Proof of existence

A picture of a bookshelf.

I spent much of my life accumulating possessions and ideas, and trying to keep them organized.  I collected books, clothes, tools, memories, stories, articles, notes, awards, and odd objects.  I alphabetized, categorized, punched, bound, and filed.  I arranged and rearranged.  I bought containers, shelves, and bins.

I have read and re-read David Allen’s Getting Things Done to the point where it wore out and I had to buy a new copy, and I use his system carefully.  I have the capacity for hyperfocus, the flip side of my bizarrely distracted mind, and so I am able to adhere to systems if I obsess.

But still, despite my organization, there was always too much mental noise in the house, a busy clutter that meant everywhere I looked there was something undone, half forgotten, or completely perplexing.

Recently, therefore, the past two years or so, I have also been spending a lot of time just getting rid of things.  I have cleaned out my closets, thrown out half my books, tossed files from old jobs, and shredded bags and bags of saved paperwork no one will ever ask to see again.  Last year, I finally tossed all my fieldwork notes for the dissertation I defended twenty years ago.  I spent a summer going through my late mother’s possessions in the basement.

Getting rid of things is fun, and cathartic.  I like to re-read Marie Kondo’s The Life-Changing Magic of Throwing Stuff Out (I mean, of Tidying Up) regularly because it’s so entertaining.

And most of my stuff I was keeping just in case.

Just in case what?  In case someone might challenge my claim to exist,  to have done things, or to have gone places?  In case I myself forgot I had lived a life?  Or in case someone would want to house my donated archives?  I realized it was proof of my existence.

Evidence.

I don’t need evidence.  I’m right here, proof of my own existence.

And I am realizing, now that I’ve tossed everything except the things I’m actually planning to use, that I feel organized.  Everywhere I look right now, as I write this, I know what  everything is and what I plan to do with it.

I have closed off all the paths to alternate realities, I have abandoned past opportunities, and I have ignored futures I’m not interested in visiting.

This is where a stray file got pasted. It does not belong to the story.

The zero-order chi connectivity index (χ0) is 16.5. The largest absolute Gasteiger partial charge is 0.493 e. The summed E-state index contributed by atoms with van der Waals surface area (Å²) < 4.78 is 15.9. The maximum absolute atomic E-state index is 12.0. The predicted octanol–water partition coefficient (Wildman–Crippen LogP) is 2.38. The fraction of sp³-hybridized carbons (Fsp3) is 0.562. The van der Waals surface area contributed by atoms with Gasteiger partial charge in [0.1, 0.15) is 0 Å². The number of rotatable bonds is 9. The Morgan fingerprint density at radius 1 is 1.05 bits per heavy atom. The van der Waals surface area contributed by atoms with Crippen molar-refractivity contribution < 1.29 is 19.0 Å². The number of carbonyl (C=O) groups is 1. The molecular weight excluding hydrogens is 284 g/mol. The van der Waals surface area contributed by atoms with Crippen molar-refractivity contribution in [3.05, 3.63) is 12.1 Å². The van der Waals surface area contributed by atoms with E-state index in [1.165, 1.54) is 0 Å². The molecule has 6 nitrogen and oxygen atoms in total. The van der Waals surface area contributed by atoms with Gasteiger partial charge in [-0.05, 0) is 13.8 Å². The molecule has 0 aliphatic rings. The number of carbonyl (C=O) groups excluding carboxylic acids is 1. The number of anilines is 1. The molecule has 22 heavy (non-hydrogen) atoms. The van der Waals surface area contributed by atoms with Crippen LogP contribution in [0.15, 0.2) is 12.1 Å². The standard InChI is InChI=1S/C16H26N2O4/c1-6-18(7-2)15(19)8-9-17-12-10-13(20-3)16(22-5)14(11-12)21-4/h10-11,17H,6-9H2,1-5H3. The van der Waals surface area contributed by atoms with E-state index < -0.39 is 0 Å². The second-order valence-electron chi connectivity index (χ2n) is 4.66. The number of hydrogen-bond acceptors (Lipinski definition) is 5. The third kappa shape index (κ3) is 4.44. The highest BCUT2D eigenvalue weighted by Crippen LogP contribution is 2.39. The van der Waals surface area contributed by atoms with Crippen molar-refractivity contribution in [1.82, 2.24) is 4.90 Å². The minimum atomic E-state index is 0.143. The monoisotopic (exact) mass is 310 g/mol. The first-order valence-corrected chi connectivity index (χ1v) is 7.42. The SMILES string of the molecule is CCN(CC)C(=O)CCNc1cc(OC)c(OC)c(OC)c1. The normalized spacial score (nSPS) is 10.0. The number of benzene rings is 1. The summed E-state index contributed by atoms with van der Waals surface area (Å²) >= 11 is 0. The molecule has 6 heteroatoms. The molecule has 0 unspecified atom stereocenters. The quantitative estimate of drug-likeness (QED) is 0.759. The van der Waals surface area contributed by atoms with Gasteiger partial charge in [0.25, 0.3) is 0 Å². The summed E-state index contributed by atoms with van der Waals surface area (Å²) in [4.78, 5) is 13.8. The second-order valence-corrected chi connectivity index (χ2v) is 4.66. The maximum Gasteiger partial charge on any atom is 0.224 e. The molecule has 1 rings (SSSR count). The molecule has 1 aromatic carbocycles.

Excuse me.  I’m going to go read, because when I tossed most of the hopeful, possible books on my to-be-read shelf, all of a sudden the ones that were left were perfect.  I can’t wait to read them.

 

 

 

8 thoughts on “Proof of existence

  1. Greta says:

    I was happily reading, nodding my head to the *OH a kindred spirit* beat, until you said you threw out books.
    I had a terrible visceral reaction to that.
    Which most likely means that I need to follow your example and MAKE ROOM for whatever new marvelous books I need to read…
    Thank you!

    1. DMT says:

      I know, right? That was the hard one for me! But then I realized I was a prisoner of books I was avoiding reading and I can’t endure that.

  2. Karen A says:

    I can get past the visceral dislike of getting rid of books if I donate them and convince myself they are going to a new home where someone will read them and hopefully like them! It’s a better fate for them than neglect on one of my shelves.

    1. DMT says:

      Yes! Though I do sometimes regretfully throw books in the trash. No one wants my old books. And as a retired English teacher, I learned a while ago to be ruthless about the books that do not get read. My classroom library had two kinds of books, both of which had eventually to be tossed: books that were read into shreds and books that gathered dust.

      1. Karen A says:

        Yes, I’m sometimes surprised about how sentimental and self-righteous people can get about old books. In MA there was an organization called “Got Books” (apparently now owned by “Big Hearted Books and Clothing”) that donated books and also made money by selling higher quality items that were donated. To me it was fine that 100% of the donations didn’t go to charity and they also made a profit. They really took anything, and would take it off your hands for free. Still better than the trash! But there were people who got really mad about it, as if their old books and miscellaneous clutter was so valuable and precious, and they posted to the internet how awful this was and how you should never donate to an organization like Got Books. Seemed weird to me. (I’m not saying you’re doing this at all–just agreeing that most people don’t want old books!)

        1. DMT says:

          Yes! I was talking about this phenomenon to my daughter the other day. We are both book accumulators (she just defended her Ph.D. in English), and she has a tall bookshelf of books still taking up space in my house even though hers is full of other ones. But she agreed with me that fetishizing books is a declaration of a sort of counter-cultural identity. That identity requires the primacy of certain signifiers of literacy (not just the innate value of all books, but the higher value of “proper” grammar and mechanics compared to the content of written text). I am reminded of some of my favorite fantasy novels, in which books and precision of language are the conditions of practical magic.

          I worked in an art conservation department many years ago and I’m all too aware that most books, even the ones I owned as a child, are not actually intended to last a lifetime. The paper is acid, turns yellow, and crumbles even if it doesn’t give in to mold. The binding falls apart. The covers themselves separate. So often, I’ve picked up a childhood favorite only to find that it is a sheaf of allergy-inducing leaf litter.

          I like the phrase “miscellaneous clutter.”

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